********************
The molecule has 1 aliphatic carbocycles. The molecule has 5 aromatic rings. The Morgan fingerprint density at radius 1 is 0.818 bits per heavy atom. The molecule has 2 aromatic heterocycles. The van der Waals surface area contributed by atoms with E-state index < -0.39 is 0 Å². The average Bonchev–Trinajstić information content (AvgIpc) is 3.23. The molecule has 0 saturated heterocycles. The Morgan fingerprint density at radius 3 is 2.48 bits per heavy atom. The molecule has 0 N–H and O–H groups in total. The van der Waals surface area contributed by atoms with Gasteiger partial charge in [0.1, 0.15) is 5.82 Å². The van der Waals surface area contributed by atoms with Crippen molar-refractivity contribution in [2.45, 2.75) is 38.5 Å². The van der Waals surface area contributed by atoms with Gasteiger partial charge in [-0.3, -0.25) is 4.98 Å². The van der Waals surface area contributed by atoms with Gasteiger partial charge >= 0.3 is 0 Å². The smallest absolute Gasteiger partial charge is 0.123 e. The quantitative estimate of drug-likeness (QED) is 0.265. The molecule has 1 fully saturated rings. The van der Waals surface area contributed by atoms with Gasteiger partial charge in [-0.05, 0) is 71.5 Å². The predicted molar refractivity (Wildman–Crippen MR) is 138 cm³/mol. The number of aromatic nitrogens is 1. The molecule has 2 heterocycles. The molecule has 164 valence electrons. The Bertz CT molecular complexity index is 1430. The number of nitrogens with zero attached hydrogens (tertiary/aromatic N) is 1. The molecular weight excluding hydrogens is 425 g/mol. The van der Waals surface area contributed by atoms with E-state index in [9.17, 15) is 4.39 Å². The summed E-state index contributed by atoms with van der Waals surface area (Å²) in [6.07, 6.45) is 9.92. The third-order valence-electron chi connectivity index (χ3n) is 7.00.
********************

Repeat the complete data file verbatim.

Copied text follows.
The molecule has 1 aliphatic carbocycles. The molecule has 5 aromatic rings. The Morgan fingerprint density at radius 1 is 0.818 bits per heavy atom. The molecule has 2 aromatic heterocycles. The van der Waals surface area contributed by atoms with E-state index < -0.39 is 0 Å². The average Bonchev–Trinajstić information content (AvgIpc) is 3.23. The molecule has 0 saturated heterocycles. The Morgan fingerprint density at radius 3 is 2.48 bits per heavy atom. The molecule has 0 N–H and O–H groups in total. The van der Waals surface area contributed by atoms with Gasteiger partial charge in [0.1, 0.15) is 5.82 Å². The van der Waals surface area contributed by atoms with Crippen molar-refractivity contribution in [2.45, 2.75) is 38.5 Å². The van der Waals surface area contributed by atoms with Gasteiger partial charge in [-0.3, -0.25) is 4.98 Å². The van der Waals surface area contributed by atoms with Gasteiger partial charge >= 0.3 is 0 Å². The smallest absolute Gasteiger partial charge is 0.123 e. The quantitative estimate of drug-likeness (QED) is 0.265. The molecule has 1 fully saturated rings. The van der Waals surface area contributed by atoms with Gasteiger partial charge in [-0.05, 0) is 71.5 Å². The predicted molar refractivity (Wildman–Crippen MR) is 138 cm³/mol. The number of aromatic nitrogens is 1. The molecule has 2 heterocycles. The molecule has 164 valence electrons. The Bertz CT molecular complexity index is 1430. The number of nitrogens with zero attached hydrogens (tertiary/aromatic N) is 1. The molecular weight excluding hydrogens is 425 g/mol. The van der Waals surface area contributed by atoms with E-state index in [9.17, 15) is 4.39 Å². The summed E-state index contributed by atoms with van der Waals surface area (Å²) in [6.07, 6.45) is 9.92. The third-order valence-electron chi connectivity index (χ3n) is 7.00.